Teal, royal blue, navy and shades in between filled the Berry Center of Northwest Houston, which can hold about 7,200 people and was almost to capacity for Dhaliwal’s service. The community chose to wear blue as a way to honor Dhaliwal and show respect for other members of law enforcement.

The service was “fit for a king,” said Harris County Commissioner Adrian Garcia, a former Harris County sheriff who recruited Dhaliwal . Outside, some businesses flew the United States and Texas flag at half-staff.

Those who knew him Dhaliwal remembered his warmth. They described his smile as “contagious” and from kids to adults, Dhaliwal “never met a stranger,” said Sgt. Adam Lightfoot, who worked with him for six and a half years.

An image of Dhaliwal hugging a young boy went viral after his death. Lightfoot said Dhaliwal never turned down a hug, a handshake or a chance to connect.

He remembers responding to Dhaliwal’s call for back up early in his career. Lightfoot saw his friend had pulled over about six cars at once, alone. Dhaliwal explained to the sergeant that is was so he could give the citations as efficiently as possible.

Lightfoot laughed, “He never lost that excitement.”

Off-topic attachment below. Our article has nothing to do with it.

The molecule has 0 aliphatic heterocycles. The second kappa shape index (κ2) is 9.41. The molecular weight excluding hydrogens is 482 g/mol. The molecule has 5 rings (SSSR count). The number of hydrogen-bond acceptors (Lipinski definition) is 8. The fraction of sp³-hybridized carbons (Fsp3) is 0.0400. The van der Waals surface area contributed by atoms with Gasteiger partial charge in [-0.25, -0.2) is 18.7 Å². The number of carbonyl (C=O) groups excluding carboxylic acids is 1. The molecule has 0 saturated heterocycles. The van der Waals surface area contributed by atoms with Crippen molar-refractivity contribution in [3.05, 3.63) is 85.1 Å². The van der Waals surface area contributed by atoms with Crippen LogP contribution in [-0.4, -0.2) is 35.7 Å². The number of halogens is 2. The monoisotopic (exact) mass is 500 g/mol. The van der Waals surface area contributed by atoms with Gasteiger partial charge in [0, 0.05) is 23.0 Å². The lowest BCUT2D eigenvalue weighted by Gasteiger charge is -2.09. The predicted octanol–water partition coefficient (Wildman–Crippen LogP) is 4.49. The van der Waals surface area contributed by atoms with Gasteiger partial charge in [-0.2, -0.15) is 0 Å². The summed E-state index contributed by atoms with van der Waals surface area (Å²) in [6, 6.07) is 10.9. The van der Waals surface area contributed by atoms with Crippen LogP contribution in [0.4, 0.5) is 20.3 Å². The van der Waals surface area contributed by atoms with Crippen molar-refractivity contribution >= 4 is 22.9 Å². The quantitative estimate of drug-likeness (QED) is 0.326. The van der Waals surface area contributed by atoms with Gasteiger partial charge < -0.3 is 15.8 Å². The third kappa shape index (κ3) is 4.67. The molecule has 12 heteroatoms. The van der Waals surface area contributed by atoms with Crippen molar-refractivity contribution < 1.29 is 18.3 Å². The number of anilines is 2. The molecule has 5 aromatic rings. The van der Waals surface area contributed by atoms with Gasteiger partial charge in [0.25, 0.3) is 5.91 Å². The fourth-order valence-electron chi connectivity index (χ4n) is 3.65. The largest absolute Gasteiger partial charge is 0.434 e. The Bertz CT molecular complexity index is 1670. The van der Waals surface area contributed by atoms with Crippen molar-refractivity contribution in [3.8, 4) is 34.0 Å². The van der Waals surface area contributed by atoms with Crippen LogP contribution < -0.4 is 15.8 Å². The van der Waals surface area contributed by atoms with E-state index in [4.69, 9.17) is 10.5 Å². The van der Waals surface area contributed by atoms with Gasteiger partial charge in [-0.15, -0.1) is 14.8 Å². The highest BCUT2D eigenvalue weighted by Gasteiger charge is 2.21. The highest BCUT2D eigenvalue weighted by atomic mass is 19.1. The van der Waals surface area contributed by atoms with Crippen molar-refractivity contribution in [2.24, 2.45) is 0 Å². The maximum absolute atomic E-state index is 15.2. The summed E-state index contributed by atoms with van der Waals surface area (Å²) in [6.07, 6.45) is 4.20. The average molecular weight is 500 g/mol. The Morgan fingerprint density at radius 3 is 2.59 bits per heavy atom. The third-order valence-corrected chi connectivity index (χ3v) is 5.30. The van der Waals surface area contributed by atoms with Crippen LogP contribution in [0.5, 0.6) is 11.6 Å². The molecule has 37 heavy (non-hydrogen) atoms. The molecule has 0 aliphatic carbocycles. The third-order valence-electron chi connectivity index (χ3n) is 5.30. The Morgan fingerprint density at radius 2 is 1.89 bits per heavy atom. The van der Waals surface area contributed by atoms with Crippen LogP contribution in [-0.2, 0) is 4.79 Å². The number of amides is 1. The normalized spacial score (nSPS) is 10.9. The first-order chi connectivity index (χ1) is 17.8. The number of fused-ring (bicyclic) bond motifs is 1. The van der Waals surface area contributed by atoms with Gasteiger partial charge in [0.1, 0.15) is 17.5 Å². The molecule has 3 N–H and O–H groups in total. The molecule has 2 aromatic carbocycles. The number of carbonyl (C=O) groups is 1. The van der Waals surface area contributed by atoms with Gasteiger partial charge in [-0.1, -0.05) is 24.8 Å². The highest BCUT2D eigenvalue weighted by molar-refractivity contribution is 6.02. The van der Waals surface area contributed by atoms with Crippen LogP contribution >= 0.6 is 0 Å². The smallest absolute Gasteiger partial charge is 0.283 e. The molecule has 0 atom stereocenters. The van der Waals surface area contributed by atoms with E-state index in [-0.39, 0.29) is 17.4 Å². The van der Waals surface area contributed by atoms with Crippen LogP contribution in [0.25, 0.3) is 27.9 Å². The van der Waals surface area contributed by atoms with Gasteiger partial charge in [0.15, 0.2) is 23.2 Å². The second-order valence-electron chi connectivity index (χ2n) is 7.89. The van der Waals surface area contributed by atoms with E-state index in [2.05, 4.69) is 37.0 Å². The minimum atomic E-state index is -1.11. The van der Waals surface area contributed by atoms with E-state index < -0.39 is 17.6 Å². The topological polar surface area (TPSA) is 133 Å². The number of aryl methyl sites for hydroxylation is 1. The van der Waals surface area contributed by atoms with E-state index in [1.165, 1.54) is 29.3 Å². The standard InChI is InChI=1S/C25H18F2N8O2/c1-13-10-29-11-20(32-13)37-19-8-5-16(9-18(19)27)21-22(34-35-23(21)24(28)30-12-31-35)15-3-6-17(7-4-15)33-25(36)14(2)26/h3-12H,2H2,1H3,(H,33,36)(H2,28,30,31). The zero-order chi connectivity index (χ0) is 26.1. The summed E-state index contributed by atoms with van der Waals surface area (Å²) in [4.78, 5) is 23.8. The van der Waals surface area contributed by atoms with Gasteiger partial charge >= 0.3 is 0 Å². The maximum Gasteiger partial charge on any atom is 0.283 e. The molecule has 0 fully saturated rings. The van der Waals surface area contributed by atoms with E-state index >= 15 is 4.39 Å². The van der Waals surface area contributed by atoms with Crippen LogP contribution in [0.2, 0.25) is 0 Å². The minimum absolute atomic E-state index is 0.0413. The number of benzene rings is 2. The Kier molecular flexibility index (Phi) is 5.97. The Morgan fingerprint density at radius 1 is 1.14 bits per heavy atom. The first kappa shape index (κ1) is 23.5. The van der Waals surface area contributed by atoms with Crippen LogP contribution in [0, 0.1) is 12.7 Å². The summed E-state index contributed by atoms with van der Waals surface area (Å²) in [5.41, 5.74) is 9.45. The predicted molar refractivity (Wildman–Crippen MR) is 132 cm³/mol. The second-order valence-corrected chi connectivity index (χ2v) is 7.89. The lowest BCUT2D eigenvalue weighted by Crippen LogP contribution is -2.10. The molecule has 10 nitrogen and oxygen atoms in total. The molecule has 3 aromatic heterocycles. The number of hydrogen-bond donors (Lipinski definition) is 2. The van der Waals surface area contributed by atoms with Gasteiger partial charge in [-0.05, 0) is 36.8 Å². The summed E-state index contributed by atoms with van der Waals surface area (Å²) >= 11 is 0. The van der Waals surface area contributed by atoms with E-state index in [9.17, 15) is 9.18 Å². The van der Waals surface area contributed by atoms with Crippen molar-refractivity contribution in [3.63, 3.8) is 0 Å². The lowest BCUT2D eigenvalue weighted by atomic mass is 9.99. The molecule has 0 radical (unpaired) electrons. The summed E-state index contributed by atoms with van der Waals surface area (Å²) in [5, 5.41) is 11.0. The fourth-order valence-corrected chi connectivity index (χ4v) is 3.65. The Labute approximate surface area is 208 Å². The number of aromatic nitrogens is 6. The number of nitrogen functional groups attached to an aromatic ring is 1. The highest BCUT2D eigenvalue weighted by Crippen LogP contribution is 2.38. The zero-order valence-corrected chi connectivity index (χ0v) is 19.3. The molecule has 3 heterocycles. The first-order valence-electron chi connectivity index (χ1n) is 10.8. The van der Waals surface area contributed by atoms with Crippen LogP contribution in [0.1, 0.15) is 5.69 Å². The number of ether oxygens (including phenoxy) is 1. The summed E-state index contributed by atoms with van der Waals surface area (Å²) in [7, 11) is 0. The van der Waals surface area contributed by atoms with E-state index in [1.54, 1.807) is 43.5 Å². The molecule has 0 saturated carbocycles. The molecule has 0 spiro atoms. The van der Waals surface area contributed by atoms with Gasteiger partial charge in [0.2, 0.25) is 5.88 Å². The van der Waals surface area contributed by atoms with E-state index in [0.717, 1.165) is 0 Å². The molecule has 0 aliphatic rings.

Army Captain Simratpal Singh, said, “on behalf of Sikh uniformed personnel and those who served previously” that their uniforms were “dyed slightly more red, white and blue with his sacrifice.”

A religious leader said Dhaliwal joins a history of Sikhs who developed a “deep legacy” of defending religious liberty for all religions. He described this as one of the values of the faith that Dhaliwal deeply embodied.

Singh is proud of Dhaliwal’s legacy of love and service, which “will continue to live on,” but his dream is that other Sikhs, “should they choose to don the uniform of his nation, that person should not have to fight to wear a turban and beard.”

Footnote: There are more than 500,000 Sikhs in the United States and many were targeted by ant-islam threats after 9/11 by people who had no appreciation for the Sikh religion and equated their turbans and beards as evidence of Islamic extremism. As our friends will gladly explain to any who care, their faith is quite different than conventional Islam as practiced today. In fact, the Sikh faith was founded more than 500 years ago in the Indian region of Punjab and has roughly 27 million followers around the world. The core values of their faith include religious tolerance (that no faith has a monopoly on wisdom or righteousness), the equality of all humankind, selfless service and justice for all. In fact, the Sikh community has stayed true to these ideals despite enduring generations of persecution in the Indian subcontinent.

If we are to improve the quality of law enforcement, a goal which all Americans should share, we need more people like Miosotis Familia and Sandeep Dhaliwal to join our police departments. Accordingly, when we lose two fine officers like them, it is a grievous loss that all should feel. The time has come to stop talking about defunding the police and instead to recruit even more outstanding people to serve like Miosotis and Sandeep. Julie and I feel a deep sadness for their families and their cities who depended on their good work to keep people safe.